The Financial Conduct Authority (FCA) prosecuted Coyle after he used two online accounts in the name of his partner to trade Ocado shares, based on confidential information that the supermarket was in negotiations over a proposed joint venture with the online distribution business.
In addition to imprisonment, Coyle was ordered to pay £15,000 towards the prosecution costs and a confiscation order for £203,234.
In a case brought by the FCA, Paul Coyle, the former group treasurer and head of tax at Wm Morrison Supermarkets plc, pleaded guilty to two counts of insider dealing. Profits from the dealing exceeded £79,000.
The FCA said in a statement yesterday (March 3) “Between January 24 and May 17 2013 Coyle, through his role at Morrisons, was regularly privy to confidential price sensitive information about Morrison’s ongoing talks regarding a proposed joint venture with Ocado Group plc. Coyle took advantage of this information by trading in Ocado shares between February 12 and May 17 2013 using two online accounts which were in the name of his partner.”
Sentencing Coyle, the judge, Mr Justice Globe, said: “The offending was so serious that an immediate custodial sentence must be imposed.”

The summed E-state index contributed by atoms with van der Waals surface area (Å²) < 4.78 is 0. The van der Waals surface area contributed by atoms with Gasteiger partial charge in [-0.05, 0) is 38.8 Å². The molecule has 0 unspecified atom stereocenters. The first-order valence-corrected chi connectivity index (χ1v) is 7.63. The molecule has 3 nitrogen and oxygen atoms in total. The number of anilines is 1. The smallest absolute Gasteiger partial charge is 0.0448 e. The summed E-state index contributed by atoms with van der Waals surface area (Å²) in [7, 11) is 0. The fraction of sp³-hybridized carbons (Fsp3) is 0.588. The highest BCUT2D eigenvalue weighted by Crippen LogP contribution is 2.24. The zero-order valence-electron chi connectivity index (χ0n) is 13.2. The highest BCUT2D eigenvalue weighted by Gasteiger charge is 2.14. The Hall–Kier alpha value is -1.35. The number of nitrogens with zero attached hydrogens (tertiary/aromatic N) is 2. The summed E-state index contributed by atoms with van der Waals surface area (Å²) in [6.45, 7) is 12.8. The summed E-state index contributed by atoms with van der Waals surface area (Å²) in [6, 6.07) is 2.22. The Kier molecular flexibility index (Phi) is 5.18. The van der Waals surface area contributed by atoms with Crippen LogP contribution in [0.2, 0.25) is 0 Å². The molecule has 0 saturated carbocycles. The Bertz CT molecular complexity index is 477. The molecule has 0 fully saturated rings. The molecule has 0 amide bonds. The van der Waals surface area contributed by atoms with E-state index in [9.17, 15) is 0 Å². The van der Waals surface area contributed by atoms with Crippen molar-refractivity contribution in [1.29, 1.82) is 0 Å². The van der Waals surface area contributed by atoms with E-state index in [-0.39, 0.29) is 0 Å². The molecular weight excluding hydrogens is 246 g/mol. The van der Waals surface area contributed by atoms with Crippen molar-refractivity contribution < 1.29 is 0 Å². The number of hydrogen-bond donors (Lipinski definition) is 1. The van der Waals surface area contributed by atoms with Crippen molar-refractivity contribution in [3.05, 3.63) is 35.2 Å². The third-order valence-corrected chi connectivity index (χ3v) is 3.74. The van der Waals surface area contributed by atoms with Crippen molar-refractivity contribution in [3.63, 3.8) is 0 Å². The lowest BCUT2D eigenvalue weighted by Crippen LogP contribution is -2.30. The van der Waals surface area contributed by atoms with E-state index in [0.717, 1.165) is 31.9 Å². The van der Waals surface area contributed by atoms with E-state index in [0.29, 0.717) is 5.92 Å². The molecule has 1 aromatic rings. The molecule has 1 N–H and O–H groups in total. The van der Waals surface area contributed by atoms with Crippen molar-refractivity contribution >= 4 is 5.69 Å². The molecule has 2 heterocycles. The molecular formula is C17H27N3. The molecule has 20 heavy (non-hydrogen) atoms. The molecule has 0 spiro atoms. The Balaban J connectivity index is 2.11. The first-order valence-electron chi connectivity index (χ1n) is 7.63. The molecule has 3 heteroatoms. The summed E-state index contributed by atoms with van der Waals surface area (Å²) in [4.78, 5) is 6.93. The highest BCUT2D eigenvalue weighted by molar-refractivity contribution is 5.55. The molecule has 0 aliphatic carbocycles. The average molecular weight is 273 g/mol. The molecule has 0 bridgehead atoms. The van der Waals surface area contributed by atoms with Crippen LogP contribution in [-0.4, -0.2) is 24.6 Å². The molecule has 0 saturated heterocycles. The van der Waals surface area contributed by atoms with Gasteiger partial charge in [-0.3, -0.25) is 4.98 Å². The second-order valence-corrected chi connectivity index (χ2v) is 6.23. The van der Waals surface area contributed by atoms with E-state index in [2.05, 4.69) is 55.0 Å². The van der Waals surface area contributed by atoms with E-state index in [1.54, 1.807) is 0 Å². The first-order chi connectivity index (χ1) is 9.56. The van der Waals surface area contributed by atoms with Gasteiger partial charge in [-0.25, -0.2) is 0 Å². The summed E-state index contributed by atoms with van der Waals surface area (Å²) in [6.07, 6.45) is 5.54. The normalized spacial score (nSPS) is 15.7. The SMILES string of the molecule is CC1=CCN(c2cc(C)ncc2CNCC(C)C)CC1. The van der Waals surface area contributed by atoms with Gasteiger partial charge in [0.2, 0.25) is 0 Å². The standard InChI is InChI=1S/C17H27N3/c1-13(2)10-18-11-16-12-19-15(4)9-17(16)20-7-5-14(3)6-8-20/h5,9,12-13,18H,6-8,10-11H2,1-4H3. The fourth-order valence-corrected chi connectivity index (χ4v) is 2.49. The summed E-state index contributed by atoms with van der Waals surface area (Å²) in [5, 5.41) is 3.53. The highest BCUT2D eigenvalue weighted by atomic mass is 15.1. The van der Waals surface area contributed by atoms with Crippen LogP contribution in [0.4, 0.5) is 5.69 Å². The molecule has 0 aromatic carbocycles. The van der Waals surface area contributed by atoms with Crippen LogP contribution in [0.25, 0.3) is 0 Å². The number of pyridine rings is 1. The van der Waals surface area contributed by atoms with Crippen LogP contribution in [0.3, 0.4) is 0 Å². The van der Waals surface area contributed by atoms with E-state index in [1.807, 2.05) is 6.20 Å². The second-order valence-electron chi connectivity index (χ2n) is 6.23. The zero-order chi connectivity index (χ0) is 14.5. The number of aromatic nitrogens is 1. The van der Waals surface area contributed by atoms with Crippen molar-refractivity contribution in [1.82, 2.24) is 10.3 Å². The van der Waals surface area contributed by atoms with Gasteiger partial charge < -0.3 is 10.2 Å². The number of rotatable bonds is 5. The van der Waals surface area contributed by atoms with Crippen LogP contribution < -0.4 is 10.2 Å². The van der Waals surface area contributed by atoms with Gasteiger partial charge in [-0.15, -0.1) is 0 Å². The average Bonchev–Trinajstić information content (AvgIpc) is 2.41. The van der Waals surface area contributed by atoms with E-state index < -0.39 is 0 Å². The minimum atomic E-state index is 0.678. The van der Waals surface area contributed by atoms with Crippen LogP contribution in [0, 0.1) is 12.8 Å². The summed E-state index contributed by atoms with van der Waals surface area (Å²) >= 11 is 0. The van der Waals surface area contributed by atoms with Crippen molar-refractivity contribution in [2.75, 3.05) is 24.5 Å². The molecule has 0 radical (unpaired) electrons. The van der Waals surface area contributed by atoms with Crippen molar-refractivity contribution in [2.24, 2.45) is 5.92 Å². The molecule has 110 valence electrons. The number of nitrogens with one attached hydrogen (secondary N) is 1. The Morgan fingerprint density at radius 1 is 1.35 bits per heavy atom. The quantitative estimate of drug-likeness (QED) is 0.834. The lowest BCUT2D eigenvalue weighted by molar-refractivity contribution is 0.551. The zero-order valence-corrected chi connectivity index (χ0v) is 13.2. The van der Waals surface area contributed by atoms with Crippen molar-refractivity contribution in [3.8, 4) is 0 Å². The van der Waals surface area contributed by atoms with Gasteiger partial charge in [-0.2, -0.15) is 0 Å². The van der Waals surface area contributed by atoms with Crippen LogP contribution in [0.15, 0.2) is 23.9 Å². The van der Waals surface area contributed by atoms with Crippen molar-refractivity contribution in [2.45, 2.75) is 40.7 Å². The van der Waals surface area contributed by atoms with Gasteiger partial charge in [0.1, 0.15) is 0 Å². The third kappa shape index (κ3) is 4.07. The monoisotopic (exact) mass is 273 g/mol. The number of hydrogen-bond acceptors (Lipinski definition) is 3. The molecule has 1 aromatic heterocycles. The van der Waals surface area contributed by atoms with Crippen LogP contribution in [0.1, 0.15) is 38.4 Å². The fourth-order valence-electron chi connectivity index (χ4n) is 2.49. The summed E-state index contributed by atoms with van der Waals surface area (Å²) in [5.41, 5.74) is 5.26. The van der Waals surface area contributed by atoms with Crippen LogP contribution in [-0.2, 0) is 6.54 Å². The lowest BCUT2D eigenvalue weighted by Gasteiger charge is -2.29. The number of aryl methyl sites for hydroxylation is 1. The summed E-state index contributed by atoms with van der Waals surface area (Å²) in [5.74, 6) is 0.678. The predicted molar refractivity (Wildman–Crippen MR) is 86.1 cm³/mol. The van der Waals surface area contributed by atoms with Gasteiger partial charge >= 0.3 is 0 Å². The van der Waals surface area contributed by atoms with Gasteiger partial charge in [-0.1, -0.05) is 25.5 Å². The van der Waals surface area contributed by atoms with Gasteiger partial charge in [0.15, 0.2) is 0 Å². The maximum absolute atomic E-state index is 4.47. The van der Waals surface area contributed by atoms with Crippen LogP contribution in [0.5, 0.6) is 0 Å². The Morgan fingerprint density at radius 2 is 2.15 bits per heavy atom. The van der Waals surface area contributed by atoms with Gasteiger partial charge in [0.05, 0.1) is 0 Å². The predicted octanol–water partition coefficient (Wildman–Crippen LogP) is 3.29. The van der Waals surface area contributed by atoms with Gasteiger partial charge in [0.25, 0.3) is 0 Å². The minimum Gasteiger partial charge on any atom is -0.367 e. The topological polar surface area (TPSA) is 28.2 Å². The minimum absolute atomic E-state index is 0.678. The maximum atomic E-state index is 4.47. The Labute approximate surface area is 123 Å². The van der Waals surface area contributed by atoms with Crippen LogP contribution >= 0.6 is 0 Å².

Mr Justice Globe
“The offending was so serious that an immediate custodial sentence must be imposed.”
FCA director of enforcement and market oversight Georgina Philippou added: “Mr Coyle committed a serious breach of trust by using the confidential price sensitive information he received as part of his role at Morrisons for his own personal gain.
“Abuse of inside information in this way undermines the integrity of the UK financial markets. We are committed to prosecuting insider dealing to ensure our markets remain a ‘level playing field’ for all participants.”
Lone wolf activity
A Morrisons spokesman told FoodManufacture.co.uk the prosecution resulted from lone wolf activity. “While this was a regrettable case of an individual acting alone, we are pleased that our governance and processes were sufficiently robust to enable the authorities to achieve a successful prosecution,” said the spokesman.
“We are also pleased that the case has concluded and that the FCA’s investigation did not raise wider concerns for the company.”
Coyle was charged with insider dealing in September 2014, as part of a FCA probe into markets abuse. At the time, the FSA said it had achieved 24 convictions connected to insider dealing.
Allegations against Coyle first emerged in January last year when the FCA confirmed it had arrested a 49-year old man in Halifax in connection with market abuse allegations.
The penalties for insider dealing can include a prison term of up to seven years.
Meanwhile, last week City analyst Shore Capital advised Morrisons’s new ceo David Potts to review the retailer’s partnership with Ocado.